In effect the datatypes are stored in an array. So although slower, an alternative would be to use memory instead of registers. This shouldn't be a problem since it's common for processors to offer instructions that do some calculations for software faster based on a predefined data structure. [4]

Another way to solve this problem, as I noticed later, may be to make the processor save the datatype in the value.

Relational operators for dynamic types

Another basic and common example that makes a dynamic program run slower is comparing two values. The language has to first check the data type of each value before it does the comparison.

Once again the logic for this isn't hard. The comparison code consists of multiple if statements, one per data type, and it can be hardwired in the processor to run in a couple of cycles. [5]

To support dynamic data types for relational operators:

Make relational instructions save the datatype of the result in the datatype register. Use the datatype register in relational comparisons.


Although the examples we saw are simple, it's easy to come up with complex examples that use other data types. What's striking about the complex examples is that many data types beyond the primitives like numbers and strings can be built on top of simpler data types that are easy to define, like lists and hash tables. Simple, dynamic typing in the processor based on an array may be enough to build complex types.

This will need a format to describe the types, but it's not particularly hard. Virtual machines do this already.

What there is to gain from processor support for dynamic types isn't only that programs will run faster. If that was all, we could just wait for quantum processors. Everything would run fast then. The bigger gain is simplicity. [6] If the processor can figure out data types we can throw out a lot of needless static analysis. [7] The processor depends on runtime information for much of its speed anyway. Add enough in the processor and we can also throw out virtual machines since their very existence is proof the processor has limitations.

Supporting dynamic types is such an obvious and promising solution that you would expect it'd be in processors by now. But no processor I know of does this. I searched for papers online and didn't find something relevant. Unless I missed something only experts know, the most likely explanation is that dynamic typing in the processor is a gap between two fields no one wanted to explore. Hardware designers aren't as interested in dynamic programming languages because they prefer hardware circuits to software. If it were the other way around, they'd be writing web apps in dynamic languages and wouldn't be as interested in hardware.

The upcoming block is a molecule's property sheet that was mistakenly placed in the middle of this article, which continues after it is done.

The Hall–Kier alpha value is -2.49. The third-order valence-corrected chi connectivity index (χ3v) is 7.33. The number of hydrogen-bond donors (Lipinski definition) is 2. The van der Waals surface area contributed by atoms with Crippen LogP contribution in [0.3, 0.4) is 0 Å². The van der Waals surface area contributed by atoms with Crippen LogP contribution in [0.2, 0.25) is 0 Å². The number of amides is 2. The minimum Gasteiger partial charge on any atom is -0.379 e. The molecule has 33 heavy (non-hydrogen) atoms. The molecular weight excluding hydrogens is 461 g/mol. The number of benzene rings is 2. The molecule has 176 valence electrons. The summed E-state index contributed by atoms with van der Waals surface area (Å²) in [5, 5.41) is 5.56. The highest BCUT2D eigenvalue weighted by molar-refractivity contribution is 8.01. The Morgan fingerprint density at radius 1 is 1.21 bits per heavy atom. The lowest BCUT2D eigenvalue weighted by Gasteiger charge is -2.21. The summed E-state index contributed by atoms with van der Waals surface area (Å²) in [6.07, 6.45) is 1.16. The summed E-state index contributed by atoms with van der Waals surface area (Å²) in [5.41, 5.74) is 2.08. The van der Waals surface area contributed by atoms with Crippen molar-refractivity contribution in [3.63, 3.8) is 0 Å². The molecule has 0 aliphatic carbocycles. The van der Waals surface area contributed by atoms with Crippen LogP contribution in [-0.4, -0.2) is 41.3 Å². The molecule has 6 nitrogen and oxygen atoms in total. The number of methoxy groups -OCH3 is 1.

We won't know how faster dynamic programming languages can get, and how simpler it will be to write them, until processors add support for dynamic typing.

I ran this by someone who designed a processor. They said it's better to have wider operands to save the dynamic type, because putting this data outboard like the two-register idea would double the number of ports on the register file. That it would take a cycle or two to determine if the processor should use the ALU or the FPU, and then another couple of cycles to allocate the FPU because it could be in use for some other operation. And that dynamic languages run a parser at load time, not run time.

Thanks to the processor expert for the feedback.


[1]  Another reason a dynamic language is slower is that automatic memory management is slower. Here I focus on data types.

[2]  I learned later that infinity and not a number came from the floating point spec rather than the language.

[3]  If you're about to add a parse instruction in a new processor, don't settle for JSON and make it parse S-expressions. They're smaller and simpler to parse.

[4]  The biggest data structure like this that comes to mind, because of how much we rely on it, is the OS paging tables. The paging tables are hash tables that help the OS lookup memory mappings. The OS fills in the data structure and the processor uses it. When something goes wrong and the processor can't find a mapping, it tells the OS to take care of it.

So if the processor already maintains a hash table for all of memory, it can't be that hard to maintain an array for a few variables that have dynamic types.

[5]  This is a classic example of logic that runs faster in hardware. This isn't a switch statement, which could have ran fast as a jump table in software. It's a sequence of if/else expressions. Hardware can process all these if expressions in a single cycle.

[6]  Simple doesn't mean easier. It can be hard to simplify.

[7]  Two weeks later I learned of a VM-based approach that (a) is more effective than static analysis (b) without processor support.